Management and Prevention of Ankle Sprains in Athletes 2013
Taken from the National Athletic Trainers Association Position Statement and Guidelines
Treatment and Rehabilitation
- Cryotherapy (ICE IN VARIOUS FORMS) should be applied to acute ankle sprains to reduce pain, minimize swelling formation, and decrease secondary injury.
- Compression should be applied to acute ankle sprains to minimize swelling.
- The limb with the acute ankle sprain should be elevated to minimize swelling.
- Non Steroidal Anti-inflammatory drugs, administered orally or topically, reduce pain and swelling and improve short-term function after ankle sprains.
- Functional rehabilitation is more effective than immobilization in managing grade I and II ankle sprains.
- Grade III sprains should be immobilized for at least 10 days with a rigid stirrup brace or below-knee cast and then controlled therapeutic exercise instituted.
- Electrical stimulation can be used as an adjunct to minimize swelling during the acute phase of injury.
- Clinicians should refrain from thermotherapy(HEAT) during the acute and subacute phase of injury due to lack of evidence and the potential to exacerbate the injury.
- Cryokinetics can be used to reduce pain and thereby allow early rehabilitative exercises.
- Rehabilitation should include comprehensive range of motion, flexibility, and strengthening of the surrounding musculature.
- Balance training should be performed throughout rehabilitation and follow-up management of ankle sprains to reduce re-injury rates.
- Passive joint mobilizations and mobilizations with movement should be used to increase ankle dorsiflexion and improve function.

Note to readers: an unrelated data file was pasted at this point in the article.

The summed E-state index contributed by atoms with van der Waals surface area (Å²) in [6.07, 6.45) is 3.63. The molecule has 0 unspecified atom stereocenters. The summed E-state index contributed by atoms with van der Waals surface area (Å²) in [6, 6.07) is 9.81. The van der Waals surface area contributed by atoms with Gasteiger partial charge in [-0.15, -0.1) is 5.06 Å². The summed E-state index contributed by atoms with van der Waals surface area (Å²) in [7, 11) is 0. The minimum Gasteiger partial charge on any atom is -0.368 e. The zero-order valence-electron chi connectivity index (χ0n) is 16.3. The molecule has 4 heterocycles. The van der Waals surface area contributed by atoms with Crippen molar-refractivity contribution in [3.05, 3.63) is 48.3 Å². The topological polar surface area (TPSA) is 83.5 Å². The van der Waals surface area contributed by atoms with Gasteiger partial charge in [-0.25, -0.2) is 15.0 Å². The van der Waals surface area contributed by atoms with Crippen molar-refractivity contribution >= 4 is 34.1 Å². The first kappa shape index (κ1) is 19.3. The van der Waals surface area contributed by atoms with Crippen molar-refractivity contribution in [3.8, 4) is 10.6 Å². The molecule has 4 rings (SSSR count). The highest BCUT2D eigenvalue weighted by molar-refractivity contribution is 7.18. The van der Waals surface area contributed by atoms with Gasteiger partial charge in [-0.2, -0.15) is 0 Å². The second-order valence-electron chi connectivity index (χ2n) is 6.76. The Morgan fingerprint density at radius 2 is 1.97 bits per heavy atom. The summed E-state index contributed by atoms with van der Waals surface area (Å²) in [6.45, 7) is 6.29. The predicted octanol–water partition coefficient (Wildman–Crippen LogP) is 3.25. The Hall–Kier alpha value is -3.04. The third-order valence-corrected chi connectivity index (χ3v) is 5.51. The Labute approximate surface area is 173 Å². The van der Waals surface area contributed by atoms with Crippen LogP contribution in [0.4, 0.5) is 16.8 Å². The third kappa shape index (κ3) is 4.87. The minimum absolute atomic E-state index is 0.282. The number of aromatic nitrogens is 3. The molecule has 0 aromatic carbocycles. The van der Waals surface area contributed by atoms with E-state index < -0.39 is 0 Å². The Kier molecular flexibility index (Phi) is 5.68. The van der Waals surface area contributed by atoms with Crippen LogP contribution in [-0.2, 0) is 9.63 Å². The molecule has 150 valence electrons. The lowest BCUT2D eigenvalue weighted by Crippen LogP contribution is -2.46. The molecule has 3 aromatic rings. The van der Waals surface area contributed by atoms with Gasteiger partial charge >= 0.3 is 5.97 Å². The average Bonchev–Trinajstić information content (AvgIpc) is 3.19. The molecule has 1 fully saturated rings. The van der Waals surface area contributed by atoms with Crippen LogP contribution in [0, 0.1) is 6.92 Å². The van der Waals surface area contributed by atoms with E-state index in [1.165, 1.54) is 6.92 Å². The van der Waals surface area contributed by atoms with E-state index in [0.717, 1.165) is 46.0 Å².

- The patient’s perception of function should be included in any return-to-play (RTP) decision making. Several instruments (eg, Lower Limb Task Questionnaire and Cumberland Ankle Instability Tool [CAIT]) may be used to help identify the patient’s perception of function and aid in the RTP decision process.
- Functional performance testing should be a component of the RTP decision making. Several tests (eg, single-legged hop for distance, Star Excursion Balance Test [SEBT]) may be used to help determine the patient’s ability to RTP. Before the patient returns to sport-specific tasks, the injured limb’s functional performance should measure at least 80% of the uninjured limb.
- Athletes with a history of previous ankle sprains should wear prophylactic ankle supports in the form of ankle taping or bracing for all practices and games. Both lace-up and semirigid ankle braces and traditional ankle taping are effective in reducing the rate of recurrent ankle sprains in athletes.
Prevention of Ankle Sprains
- A multi-intervention injury-prevention program lasting at least 3 months that focuses on balance and neuromuscular control should be undertaken to reduce the risk of ankle injury. Athletes with a history of ankle injury may benefit more from this type of training.
- Addressing the strength of the leg muscles (evertors, invertors, dorsiflexors, and plantar flexors) and hip extensors and abductors may be an ankle injury preventions strategy.
- Clinicians should consider assessing dorsiflexion range of motion in at-risk athletes. If dorsiflexion ROM is limited, clinicians should incorporate techniques to enhance arthrokinematic and osteokinematic motion for possible prevention of ankle injury